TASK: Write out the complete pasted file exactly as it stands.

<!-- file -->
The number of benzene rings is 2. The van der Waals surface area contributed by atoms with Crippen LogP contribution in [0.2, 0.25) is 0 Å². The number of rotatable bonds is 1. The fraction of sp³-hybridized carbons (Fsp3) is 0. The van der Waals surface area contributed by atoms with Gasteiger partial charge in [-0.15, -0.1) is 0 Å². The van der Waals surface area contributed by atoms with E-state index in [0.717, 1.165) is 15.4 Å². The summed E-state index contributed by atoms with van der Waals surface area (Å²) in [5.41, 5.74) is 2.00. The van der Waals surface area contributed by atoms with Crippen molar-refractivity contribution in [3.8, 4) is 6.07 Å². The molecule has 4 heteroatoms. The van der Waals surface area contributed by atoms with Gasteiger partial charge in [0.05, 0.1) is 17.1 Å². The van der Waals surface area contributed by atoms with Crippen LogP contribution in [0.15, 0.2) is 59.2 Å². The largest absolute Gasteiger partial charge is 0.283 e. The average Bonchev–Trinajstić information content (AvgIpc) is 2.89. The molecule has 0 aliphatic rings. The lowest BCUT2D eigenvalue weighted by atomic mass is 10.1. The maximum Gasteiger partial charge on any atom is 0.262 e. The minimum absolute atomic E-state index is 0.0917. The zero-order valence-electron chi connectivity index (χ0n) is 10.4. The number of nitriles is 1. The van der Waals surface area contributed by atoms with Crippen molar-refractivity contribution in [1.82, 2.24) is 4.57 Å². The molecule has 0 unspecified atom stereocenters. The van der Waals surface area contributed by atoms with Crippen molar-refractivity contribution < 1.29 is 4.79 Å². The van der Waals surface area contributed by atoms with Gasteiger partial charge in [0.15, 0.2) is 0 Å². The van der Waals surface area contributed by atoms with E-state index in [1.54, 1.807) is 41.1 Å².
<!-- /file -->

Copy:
The number of benzene rings is 2. The van der Waals surface area contributed by atoms with Crippen LogP contribution in [0.2, 0.25) is 0 Å². The number of rotatable bonds is 1. The fraction of sp³-hybridized carbons (Fsp3) is 0. The van der Waals surface area contributed by atoms with Gasteiger partial charge in [-0.15, -0.1) is 0 Å². The van der Waals surface area contributed by atoms with E-state index in [0.717, 1.165) is 15.4 Å². The summed E-state index contributed by atoms with van der Waals surface area (Å²) in [5.41, 5.74) is 2.00. The van der Waals surface area contributed by atoms with Crippen molar-refractivity contribution in [3.8, 4) is 6.07 Å². The molecule has 4 heteroatoms. The van der Waals surface area contributed by atoms with Gasteiger partial charge in [0.05, 0.1) is 17.1 Å². The van der Waals surface area contributed by atoms with Crippen LogP contribution in [0.15, 0.2) is 59.2 Å². The largest absolute Gasteiger partial charge is 0.283 e. The average Bonchev–Trinajstić information content (AvgIpc) is 2.89. The molecule has 0 aliphatic rings. The lowest BCUT2D eigenvalue weighted by atomic mass is 10.1. The maximum Gasteiger partial charge on any atom is 0.262 e. The minimum absolute atomic E-state index is 0.0917. The zero-order valence-electron chi connectivity index (χ0n) is 10.4. The number of nitriles is 1. The van der Waals surface area contributed by atoms with Crippen molar-refractivity contribution in [1.82, 2.24) is 4.57 Å². The molecule has 0 unspecified atom stereocenters. The van der Waals surface area contributed by atoms with Crippen molar-refractivity contribution < 1.29 is 4.79 Å². The van der Waals surface area contributed by atoms with Gasteiger partial charge in [0.15, 0.2) is 0 Å². The van der Waals surface area contributed by atoms with E-state index in [1.54, 1.807) is 41.1 Å².